“A life spent making mistakes is not only more honorable, but more useful than a life spent doing nothing.” – George Bernard Shaw

We all experience difficult emotions, thoughts, and physical sensations that can act as powerful deterrents to performing at our optimal levels of alertness, creativity, and productivity. There is little use trying to pretend that we will never again experience anxiety, sadness, lethargy, or anger. Unpleasant internal states of being are inevitable. The difference between being able to bounce back in the face of adversity – be resilient – versus fall to pieces, lies in our ability to mindfully tune into our internal states and respond to them with emotional intelligence.

It is possible to experience the aforementioned unpleasant states of being and return to a general state of calm and focused presence with relative ease. If you tend to struggle with identifying, managing, and responding to your emotions, this may seem like a somewhat daunting task. Try to take a moment to rest in a peaceful place of acceptance that you will experience unpleasant thoughts, emotions, and sensations from time to time (perhaps even a few times everyday). Allow this to be. Recognize that these difficult states of being may be unpleasant in the short-term, but they have the capacity to provide you with incredibly useful information about how you are truly feeling, your goals, and that actions you need to take to move toward those goals.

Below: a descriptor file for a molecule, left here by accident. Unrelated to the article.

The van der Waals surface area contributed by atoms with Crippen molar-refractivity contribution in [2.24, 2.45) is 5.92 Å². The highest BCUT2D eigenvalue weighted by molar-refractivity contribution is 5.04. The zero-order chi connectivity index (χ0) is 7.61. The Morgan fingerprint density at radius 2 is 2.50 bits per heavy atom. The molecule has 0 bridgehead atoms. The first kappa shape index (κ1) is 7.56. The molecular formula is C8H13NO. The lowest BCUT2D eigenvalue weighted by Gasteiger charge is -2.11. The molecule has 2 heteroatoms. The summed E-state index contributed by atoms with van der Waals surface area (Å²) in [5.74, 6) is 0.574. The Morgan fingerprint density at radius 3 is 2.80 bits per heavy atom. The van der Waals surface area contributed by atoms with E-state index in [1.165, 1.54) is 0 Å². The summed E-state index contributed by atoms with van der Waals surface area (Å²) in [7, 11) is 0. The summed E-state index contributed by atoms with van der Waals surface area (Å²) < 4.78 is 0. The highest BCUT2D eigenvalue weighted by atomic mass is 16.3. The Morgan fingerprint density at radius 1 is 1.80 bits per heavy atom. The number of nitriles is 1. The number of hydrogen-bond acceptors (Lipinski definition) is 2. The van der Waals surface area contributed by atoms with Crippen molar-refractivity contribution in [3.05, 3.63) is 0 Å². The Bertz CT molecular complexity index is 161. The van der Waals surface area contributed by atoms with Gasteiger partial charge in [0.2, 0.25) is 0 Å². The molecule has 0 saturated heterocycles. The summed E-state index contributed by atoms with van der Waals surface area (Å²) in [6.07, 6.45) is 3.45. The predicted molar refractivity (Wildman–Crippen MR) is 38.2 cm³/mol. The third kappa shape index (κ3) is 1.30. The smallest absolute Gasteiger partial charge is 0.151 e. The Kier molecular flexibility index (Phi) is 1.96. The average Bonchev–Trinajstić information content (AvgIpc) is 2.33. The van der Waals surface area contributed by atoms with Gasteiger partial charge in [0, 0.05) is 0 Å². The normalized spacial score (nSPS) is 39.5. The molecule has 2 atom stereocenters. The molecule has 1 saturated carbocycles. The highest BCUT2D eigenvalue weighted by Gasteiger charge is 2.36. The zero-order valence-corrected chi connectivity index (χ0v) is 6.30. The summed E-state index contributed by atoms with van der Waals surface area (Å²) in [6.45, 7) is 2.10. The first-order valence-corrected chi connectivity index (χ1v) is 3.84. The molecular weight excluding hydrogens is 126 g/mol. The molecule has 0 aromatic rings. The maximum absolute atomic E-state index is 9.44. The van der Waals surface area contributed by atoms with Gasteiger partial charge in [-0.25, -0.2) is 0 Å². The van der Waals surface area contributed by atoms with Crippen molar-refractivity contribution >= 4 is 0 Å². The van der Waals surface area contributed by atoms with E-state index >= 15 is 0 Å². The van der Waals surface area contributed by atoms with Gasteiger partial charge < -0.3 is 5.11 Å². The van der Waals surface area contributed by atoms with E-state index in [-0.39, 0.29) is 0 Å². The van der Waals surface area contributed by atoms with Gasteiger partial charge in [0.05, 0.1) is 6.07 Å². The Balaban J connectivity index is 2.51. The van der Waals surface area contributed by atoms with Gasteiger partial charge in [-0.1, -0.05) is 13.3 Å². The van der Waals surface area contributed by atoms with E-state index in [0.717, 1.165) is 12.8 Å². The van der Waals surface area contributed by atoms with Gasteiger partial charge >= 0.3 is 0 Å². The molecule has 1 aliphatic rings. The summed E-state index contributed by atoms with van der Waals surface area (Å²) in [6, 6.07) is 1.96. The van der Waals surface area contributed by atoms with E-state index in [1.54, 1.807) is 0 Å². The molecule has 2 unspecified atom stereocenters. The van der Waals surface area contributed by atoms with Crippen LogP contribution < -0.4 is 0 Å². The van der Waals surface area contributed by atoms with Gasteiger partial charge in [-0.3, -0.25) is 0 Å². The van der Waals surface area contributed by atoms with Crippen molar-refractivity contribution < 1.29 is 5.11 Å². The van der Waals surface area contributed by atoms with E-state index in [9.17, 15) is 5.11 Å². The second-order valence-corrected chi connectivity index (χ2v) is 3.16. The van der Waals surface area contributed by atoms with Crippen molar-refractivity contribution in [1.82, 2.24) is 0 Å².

If you are like most people, you could benefit from some useful tools to integrate into your regular routine that can help enhance your alertness, creativity, and productivity. Even if you feel like you generally have it “together” in these arenas, there is always room for improvement and growth to make toward actualizing into your fullest potential. Try reading through the following 7 ways to get more alert, creative, and productive and pick one that you can commit to practicing or beginning to investigate this week.

(1) Attention Training

Attention training involves actively cultivating high levels of consistently sustained focus. The idea behind attention training is to increase your levels of mental flexibility. This technique can help focus and sustain attention, acting as a form of “exercise” for your mind. It is meditative in nature, in the sense that this technique encourages you to actively notice, accept, and release thoughts as they unfold in conscious awareness.

(2) Mindfulness-Based Stress Reduction

Mindfulness-based stress reduction (MBSR) is an eight-week program developed by Jon Kabat-Zinn. This practice combines a variety of mindfulness meditation practices and physical mindfulness practices (yoga). As a result of this daily mindfulness program, you can expect to notice positive changes in a variety of physical and psychological disturbances (see MBSR outcome research data for more information). If you are willing to make the 45-minute per day commitment required of an official MBSR program, it could be well worth the time and effort.

(3) Insight Training / Meditation

Insight training / meditation is a specialized form of meditation and attention training that tends to reduce “attentional blink.” This is really a form meditation that arises out of the Buddhist tradition and focuses on using and strengthening mindful awareness to more clearly witness the true nature of the mind.